How Can Brokerages Increase Revenues?

As with all businesses, scalability is one of the best ways to increase revenues. In the last few decades, real estate brokerages have not raised their brokerage fees because of the competitive nature of the business.

However, to beat inflation, they have had to find ways to generate more revenues. This cannot only be done by increasing agent count but also by adding new services and fees. These include training services and marketing materials. Many agencies also offer services for home showings that include a showing service fee, open house signs, and lockboxes. There are also a variety of added fees like setup fees, desk fees, personal transaction fees, buyer transaction fees, etc.

Choosing the Best Compensation Model

Starting a new brokerage is exciting, but one of the dilemmas for the owner is choosing the right compensation plan for the agents. Looking at the above models, it can be quite difficult to decide. One thing is sure, the new owner must never overestimate the capabilities of the agents.

The best way to build a brokerage is around one type of commission split model, and not to try and accommodate all the individual agents. As the agency grows, the brokerage owner can always add more services as needed.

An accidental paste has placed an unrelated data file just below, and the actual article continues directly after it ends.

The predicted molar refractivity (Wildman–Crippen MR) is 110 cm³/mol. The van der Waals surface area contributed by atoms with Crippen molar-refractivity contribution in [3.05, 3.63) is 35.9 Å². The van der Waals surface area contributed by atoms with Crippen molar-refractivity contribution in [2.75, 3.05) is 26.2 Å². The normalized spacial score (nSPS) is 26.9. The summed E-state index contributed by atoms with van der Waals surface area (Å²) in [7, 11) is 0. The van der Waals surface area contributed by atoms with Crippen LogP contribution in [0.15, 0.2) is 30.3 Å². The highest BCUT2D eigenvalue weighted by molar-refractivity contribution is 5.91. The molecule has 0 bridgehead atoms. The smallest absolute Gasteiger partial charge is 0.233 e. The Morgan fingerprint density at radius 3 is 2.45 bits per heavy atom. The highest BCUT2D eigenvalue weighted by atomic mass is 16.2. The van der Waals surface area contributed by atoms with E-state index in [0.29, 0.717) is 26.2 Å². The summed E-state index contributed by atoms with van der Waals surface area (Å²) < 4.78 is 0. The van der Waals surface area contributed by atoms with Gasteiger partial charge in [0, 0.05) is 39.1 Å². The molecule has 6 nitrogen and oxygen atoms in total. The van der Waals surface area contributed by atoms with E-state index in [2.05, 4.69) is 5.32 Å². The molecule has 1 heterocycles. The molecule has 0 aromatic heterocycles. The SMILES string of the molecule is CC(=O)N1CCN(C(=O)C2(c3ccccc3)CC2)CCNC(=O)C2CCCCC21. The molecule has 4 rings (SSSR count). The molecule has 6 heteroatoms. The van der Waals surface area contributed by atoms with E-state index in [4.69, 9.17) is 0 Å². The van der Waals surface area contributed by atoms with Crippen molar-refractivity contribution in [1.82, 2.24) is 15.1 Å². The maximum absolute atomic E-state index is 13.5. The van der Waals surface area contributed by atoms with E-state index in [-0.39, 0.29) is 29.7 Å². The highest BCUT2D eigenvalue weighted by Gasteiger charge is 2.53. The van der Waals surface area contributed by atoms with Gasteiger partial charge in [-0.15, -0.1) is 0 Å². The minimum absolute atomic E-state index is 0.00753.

Every brokerage needs to maintain a level of profitability, this is always important because they need to follow their business plan. Attracting and retaining agents is important if the brokerage is to attain its initial goals and the projected growth.

Agents are also faced with the same predicament when looking for an agency to serve. The best way for them to compare commission splits is to look at their current total expenses and compare them to the projected ones offered by other brokerages. These numbers will determine which is best.

Final take

Inevitably, commission splits need to work to the advantage of all the parties involved in the real estate business. Clients are selling and buying one of their most valuable assets, but commission splits don’t affect them. However, brokerage owners and agents all work hard to offer their invaluable services to home buyers and sellers and both deserve to be satisfied with what they earn.